Ex Machina is a superior techno-thriller that asks a lot more questions than it’s willing to answer. Filmmakers have long exploited the dangers of artificial intelligence, but few have the courage to examine the hubris behind Man’s technological self-destruction. Alex Garland’s assured directorial debut showcases a patient filmmaker adept at world building. Like all good sci-fi films with big ideas and bold visuals, you’ll be thinking about Ex Machina long after you leave the theater.
The opening scenes of Ex Machina are like a tutorial in non-verbal storytelling. Caleb (Domhnall Gleeson), a young, somewhat naive computer coder, wins a contest to spend one week with his mysterious and brilliant boss, Nathan (Oscar Isaac). A helicopter drops Caleb into a desolate field, where the pilot advises him to, “Follow the river” to find Nathan’s secluded estate. It’s a stellar sequence that immediately hooks us into this clandestine world.
Once sequestered in Nathan’s fortified laboratory, Caleb meets the female android Ava (Alicia Vikander). With her mechanized innards revealed through a blend of shimmering mesh and transparent exoskeleton, Ava’s design manages to be wholly unhuman while still remaining plausible. In fact, nothing in this film, even the android, feels entirely out of the realm of (current) possibilities. Caleb’s unenviable task is determining if Ava is truly self-aware or simply a byproduct of her advanced programming.
Structurally, Ex Machina is deviously simple; increasingly tender sessions between Caleb and Ava are juxtaposed with increasingly confrontational sessions between Caleb and Nathan. That’s your movie, repeated over and over, until the tension is almost unbearable. The most interesting relationship, between Nathan and Ava, remains tantalizingly vague. They share only two brief scenes together, and are both absolute doozies. There’s clearly something freaky happening between this self-proclaimed God and his willful creation, but director Garland keeps everything under wraps. All we know is that an elaborate shell game was already underway before Caleb ever arrived on the scene. Whether or not Caleb can decode the game in time to save himself becomes the central conflict driving the action.
While Ex Machina is a fascinating rumination on the nature of A.I., it gets most of its thematic juice from sexual objectification. We don’t know if Nathan’s ultimate goal is to create an Austin Powers-esque army of sex-bots, but he’s certainly not interested in hanging out with android dudes. The awkward courtship between Caleb and Ava, too, grows darker as Caleb’s obsession deepens. His objectivity evaporates and Ava becomes a sexualized fantasy for him. Ava obediently plays along, even dressing up and “humanizing” herself for Caleb, but at what cost? Garland has a lot of fun with the notion of de-humanizing something that isn’t even human. Ultimately, a lack of understanding between the sexes proves more detrimental than any computer glitch.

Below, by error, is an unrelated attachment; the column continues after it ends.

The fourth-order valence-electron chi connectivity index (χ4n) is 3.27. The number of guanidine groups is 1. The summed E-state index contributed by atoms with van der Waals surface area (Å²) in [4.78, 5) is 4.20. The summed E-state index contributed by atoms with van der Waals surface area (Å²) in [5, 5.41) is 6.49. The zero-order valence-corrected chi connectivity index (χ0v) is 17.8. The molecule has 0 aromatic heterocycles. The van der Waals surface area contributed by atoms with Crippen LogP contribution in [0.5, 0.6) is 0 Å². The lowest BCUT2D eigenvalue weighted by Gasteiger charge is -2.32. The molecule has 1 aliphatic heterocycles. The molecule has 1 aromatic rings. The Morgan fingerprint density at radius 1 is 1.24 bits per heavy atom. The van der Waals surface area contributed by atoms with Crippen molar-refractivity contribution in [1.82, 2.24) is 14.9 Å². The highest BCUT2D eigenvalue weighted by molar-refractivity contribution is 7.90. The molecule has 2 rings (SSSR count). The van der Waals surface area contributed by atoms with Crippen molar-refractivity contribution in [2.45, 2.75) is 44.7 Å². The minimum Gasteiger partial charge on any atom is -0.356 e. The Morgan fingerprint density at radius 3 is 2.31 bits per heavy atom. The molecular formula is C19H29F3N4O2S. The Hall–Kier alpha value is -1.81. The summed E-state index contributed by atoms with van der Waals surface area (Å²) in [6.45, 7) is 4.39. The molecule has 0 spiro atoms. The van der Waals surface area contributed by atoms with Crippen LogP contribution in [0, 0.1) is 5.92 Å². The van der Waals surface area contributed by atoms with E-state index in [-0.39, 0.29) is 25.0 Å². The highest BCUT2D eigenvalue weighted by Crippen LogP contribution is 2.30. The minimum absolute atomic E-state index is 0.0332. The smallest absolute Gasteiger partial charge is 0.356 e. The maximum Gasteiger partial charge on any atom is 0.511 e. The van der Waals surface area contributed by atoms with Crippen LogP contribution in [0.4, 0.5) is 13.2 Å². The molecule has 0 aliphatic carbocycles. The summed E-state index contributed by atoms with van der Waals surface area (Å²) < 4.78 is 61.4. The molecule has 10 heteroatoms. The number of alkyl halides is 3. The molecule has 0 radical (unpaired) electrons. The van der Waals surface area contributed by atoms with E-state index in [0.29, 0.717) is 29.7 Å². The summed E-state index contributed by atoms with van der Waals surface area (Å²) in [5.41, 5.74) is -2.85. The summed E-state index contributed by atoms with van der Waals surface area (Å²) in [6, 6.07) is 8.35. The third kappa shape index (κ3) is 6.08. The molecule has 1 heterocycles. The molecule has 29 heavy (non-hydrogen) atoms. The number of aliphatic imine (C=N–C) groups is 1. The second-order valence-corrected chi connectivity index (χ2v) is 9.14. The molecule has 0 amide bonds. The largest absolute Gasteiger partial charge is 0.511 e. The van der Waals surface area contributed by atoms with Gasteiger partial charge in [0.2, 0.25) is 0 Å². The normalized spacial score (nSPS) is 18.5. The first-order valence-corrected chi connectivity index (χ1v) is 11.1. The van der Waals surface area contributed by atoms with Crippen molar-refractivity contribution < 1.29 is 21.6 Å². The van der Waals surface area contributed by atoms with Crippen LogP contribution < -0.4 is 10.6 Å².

Isaac gives a mesmerizing performance as Nathan, a billionaire Internet pioneer with the world’s most powerful search engine at his disposal. Like all of his characters, Garland keeps Nathan’s motivations a bit shadowy. He may be capable of anything… or nothing at all. Hard drinking and tightly wound, Nathan spouts rhetorical philosophy about playing God while he disco dances with his mysterious housemaid, Kyoko (Sonoya Mizuno). Nathan is a Rorschach of good and evil who Garland overtly compares to Oppenheimer; a man destined to create the machines of ultimate destruction, simply because he can.
Garland’s visual canvas is hewn from the deep blues and bright reds of the laboratory, interspersed with lush greens from the surrounding Norwegian wilderness. Moving from Nathan’s antiseptic laboratory into this outdoor paradise, complete with waterfalls and glaciers, is like coming out of a movie theater in the middle of the day; it takes your eyes a bit of time to adjust. It keeps you off balance, as if these environments don’t belong together. Garland makes one flawless decision after another as he constructs the clashing worlds of fevered humanity and calculating machines.
In one of his early meetings with Ava, Caleb describes the knowledge paradigm puzzle designed by Frank Jackson called “Mary in the black and white room.” He explains that Mary has spent her entire life studying and acquiring every physical fact about the known world, all from the safety of her black and white room. When Mary finally ventures outside and sees color for the first time, she learns something entirely new about her world; what it is like to see color. Meaning that, knowing what color is—the physical principles of its creation and texture—is quite different than the physical act of experiencing it. To experience is to know. The brilliance of Ex Machina is that even after the story is over and all has been revealed, we still don’t know which character Mary is. Is it Ava, the cold android in a glass bubble who yearns to stand on street corners and ogle passersby? Or is it the obsessive men from the outside world, who want to create a perfect human surrogate to demonstrate their technological mastery? It’s the kind of conundrum that makes good sci-fi so much damn fun. Ex Machina is a film that will only gain in power and popularity over time.